Burning questions about hot air balloons
A few questions regarding an oft-overlooked commercial venture in our valley:
1. Who/what agency regulates hot air balloons?
2. Is it necessary to the financial success of hot air balloon companies that they must seemingly scrape residential rooftops prior to 7 a.m. on a daily basis – or just occasionally?
3. Must said rooftops be in the Snowmass Creek drainage, or will any downvalley rooftop be satisfactory?
4. Are hot air balloon companies required to have enough liability insurance to indemnify all landowners whose land they may choose – or not choose, as the case may be – to set down upon? (Was it the summer of 1993 that was so tragic? And do current customers know the local history and the risk of ballooning in our high-altitude mountains?)
5. Is it OK to trespass on absolutely anyone’s land, so long as you are brought in by hot air balloons?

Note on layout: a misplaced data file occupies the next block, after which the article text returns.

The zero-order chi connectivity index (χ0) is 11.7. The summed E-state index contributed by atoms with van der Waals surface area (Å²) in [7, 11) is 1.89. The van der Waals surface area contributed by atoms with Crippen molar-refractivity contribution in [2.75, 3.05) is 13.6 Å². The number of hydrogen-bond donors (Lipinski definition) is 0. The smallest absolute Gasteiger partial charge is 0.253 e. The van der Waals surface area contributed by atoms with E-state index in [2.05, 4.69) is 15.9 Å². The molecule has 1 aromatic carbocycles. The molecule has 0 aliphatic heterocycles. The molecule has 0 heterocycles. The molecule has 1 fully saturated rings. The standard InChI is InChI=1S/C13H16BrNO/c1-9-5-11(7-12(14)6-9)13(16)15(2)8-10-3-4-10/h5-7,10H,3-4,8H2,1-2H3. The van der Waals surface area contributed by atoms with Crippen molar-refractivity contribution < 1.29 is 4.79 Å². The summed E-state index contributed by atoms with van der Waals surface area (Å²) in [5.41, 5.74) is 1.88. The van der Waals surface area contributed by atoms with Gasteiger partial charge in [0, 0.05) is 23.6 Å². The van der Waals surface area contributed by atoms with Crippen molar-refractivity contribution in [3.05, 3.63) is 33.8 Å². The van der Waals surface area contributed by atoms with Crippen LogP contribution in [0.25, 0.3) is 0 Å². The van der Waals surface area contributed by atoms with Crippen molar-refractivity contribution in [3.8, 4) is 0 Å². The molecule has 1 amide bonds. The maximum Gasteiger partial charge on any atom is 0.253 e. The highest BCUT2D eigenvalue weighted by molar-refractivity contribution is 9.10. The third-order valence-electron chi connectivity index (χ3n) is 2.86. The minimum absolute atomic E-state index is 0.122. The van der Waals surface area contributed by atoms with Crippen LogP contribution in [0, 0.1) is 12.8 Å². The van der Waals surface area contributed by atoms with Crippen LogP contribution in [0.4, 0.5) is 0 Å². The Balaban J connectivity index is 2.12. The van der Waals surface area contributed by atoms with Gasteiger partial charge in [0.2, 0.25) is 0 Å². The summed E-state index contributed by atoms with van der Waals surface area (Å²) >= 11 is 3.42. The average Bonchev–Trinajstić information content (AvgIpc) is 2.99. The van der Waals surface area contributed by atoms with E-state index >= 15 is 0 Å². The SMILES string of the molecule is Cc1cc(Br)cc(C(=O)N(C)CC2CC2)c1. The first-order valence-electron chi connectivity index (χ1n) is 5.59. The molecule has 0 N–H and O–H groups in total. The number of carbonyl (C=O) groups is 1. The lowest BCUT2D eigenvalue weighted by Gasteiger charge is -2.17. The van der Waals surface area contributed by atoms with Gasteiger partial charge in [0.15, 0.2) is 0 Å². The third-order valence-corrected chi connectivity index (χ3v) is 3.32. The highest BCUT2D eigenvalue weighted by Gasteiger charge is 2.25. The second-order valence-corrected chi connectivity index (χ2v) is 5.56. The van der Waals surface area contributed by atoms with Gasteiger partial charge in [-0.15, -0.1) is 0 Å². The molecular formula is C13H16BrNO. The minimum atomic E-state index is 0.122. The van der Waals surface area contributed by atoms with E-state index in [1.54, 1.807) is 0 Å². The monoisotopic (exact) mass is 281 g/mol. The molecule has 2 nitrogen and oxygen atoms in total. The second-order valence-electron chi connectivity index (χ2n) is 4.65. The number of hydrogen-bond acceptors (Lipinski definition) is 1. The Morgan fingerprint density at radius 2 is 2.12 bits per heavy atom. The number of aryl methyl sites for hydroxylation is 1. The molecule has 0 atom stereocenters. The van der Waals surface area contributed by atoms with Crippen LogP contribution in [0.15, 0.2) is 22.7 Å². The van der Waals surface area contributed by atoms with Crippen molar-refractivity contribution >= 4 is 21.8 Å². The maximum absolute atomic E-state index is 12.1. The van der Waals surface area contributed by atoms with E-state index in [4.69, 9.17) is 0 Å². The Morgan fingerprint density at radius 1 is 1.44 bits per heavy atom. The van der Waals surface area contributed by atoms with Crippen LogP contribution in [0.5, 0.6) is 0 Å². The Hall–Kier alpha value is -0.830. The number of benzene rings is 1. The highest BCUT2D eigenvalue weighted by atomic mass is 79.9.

6. Does the general population know that cattle, sheep, horses and wildlife are kept in fields so that low-flying hot air balloon pilots have something to show their fares … no matter if it frightens said animals?
7. Will the nesting eagles, infant elk and deer and the families of bear mind if humans drop in on them and hike through their homes just to get back to the chase vehicles after missing the intended landing zone?
8. Will the next local air show be slurry drops or helicopters putting out the wildfires caused by a hot air balloon “landing” in the middle of a tinder-dry hillside of scrub oak, sage brush and cedar in a drought year … as happened this morning just south of the top of Watson Divide?
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Just in time for Halloween, the Pitkin County Board of Health voted 4-2 to reduce the size of informal gatherings from 10 to five for at least the next two weeks starting Friday. According to the public health director, officials are currently investigating 11 outbreaks in Pitkin County.